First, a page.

Five Surprising Signs of Hypothermia

Lipcon, Marguiles, Alsina & Winkleman, P.A
boating accident lawyers
Boater being treated for hypothermia

If you’re going boating this winter, you may be surprised to learn that one of the biggest dangers you can face is hypothermia. According to WebMD, hypothermia is defined as a deadly drop in internal body temperature. Surprisingly, in severe cases of hypothermia, individuals are so confused, they don’t even realize they are cold.

It is important to know the warning signs of hypothermia to ensure that you, your friends, and loved ones are protected during winter boating adventures. Most of us know that if we’re shivering, we probably need another layer, a change of clothes, or need to bundle up. However, there are many signs of hypothermia that not many people are aware of, and if not treated right away, can be fatal.

To help you stay as safe as possible, our boating accident attorneys have comprised five of the main symptoms associated with hypothermia that you can watch out for so you can quickly seek medical attention.

  1. Drowsiness. Even a change in internal body temperature as little as one degree can result in tiredness and sleepiness. As your body struggles to maintain homeostasis and restore its normal temperature, your brain may slow down to conserve energy. Individuals may not be aware that their sleepiness is the result of hypothermia. If someone is sleepy and appears hypothermic, they need to be warmed immediately.
  2. Confusion. Another symptom of hypothermia is confusion. This is another instance in which a person may not be self-aware of their condition. As the body struggles to maintain a consistent temperature, the energy that goes to your brain shifts to protecting your core and other organs as well. A person in this state may claim to feel just fine or even feel warm. If the person isn’t acting normally, try giving them something warm to drink and make sure that their clothes aren’t wet. Add layers.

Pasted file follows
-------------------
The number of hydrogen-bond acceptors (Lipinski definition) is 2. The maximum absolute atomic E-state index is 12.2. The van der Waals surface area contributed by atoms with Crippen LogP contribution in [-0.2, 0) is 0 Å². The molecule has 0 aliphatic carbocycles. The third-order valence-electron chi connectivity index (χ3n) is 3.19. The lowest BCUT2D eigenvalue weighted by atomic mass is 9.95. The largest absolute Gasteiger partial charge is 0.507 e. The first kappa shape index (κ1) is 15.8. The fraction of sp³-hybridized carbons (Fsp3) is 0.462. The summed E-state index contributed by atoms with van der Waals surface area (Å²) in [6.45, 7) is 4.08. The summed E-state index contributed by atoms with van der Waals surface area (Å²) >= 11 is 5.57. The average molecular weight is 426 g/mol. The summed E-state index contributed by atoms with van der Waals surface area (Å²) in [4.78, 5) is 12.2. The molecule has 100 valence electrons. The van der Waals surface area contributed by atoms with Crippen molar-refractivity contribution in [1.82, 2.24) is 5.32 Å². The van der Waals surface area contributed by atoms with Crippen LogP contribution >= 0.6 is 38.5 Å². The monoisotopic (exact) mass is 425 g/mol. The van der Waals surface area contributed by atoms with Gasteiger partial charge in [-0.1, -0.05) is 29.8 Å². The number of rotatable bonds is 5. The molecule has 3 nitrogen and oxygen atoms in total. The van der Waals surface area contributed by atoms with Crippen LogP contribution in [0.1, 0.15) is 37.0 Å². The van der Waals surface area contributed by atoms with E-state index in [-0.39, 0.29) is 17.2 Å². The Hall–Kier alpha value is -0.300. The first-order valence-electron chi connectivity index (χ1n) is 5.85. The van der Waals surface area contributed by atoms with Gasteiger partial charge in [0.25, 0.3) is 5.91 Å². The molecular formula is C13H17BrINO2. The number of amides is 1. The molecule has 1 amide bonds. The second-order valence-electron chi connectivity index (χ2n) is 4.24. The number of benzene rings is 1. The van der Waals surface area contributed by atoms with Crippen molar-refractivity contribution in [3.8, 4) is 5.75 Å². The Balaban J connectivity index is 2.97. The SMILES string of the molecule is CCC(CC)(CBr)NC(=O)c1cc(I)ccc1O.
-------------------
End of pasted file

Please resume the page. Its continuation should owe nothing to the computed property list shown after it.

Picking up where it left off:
3. Slurred speech. Here’s another reason why you shouldn’t drink and boat. Not only does alcohol actually speed up heat loss, but the effects of drunkenness can mask hypothermia. Slurred speech or difficulty speaking is a sure sign that a person is hypothermic.
  4. Loss of coordination. Like all the other cognitive effects of hypothermia, coordination is also one of the first things to go as a person’s body temperature drops dangerously low. If you’re finding it hard to cast your line or perform other basic tasks, it might be time to get a warm drink, go inside, or add another layer.
  5. Nausea or hunger. Sudden hunger may be a sign that your body needs energy to warm up. Some people, when their systems are stressed, experience nausea. Listen to your body. Eat, rest, and make sure that you’re doing everything you can to stay warm.

Loss of consciousness, weak breathing, or increased confusion is a sign of serious hypothermia and may require medical attention. If you notice that you or someone in your party appears to be suffering from hypothermia, it is important that you take action right away and help them get medical attention. If emergency crews aren’t immediately available, change any wet clothes into dry ones, go inside if possible, and shield yourself or the other person from wind. Use warm blankets and drink something warm or give the victim a warm beverage such as milk or tea. Do not consume or give the victim a caffeinated beverage or alcohol.

Hypothermia can strike quickly. If you plan to boat in the winter, try to do so with a friend or even better, with a group of people. That way, you can look out for one another and get each other obtain treatment as quickly as possible.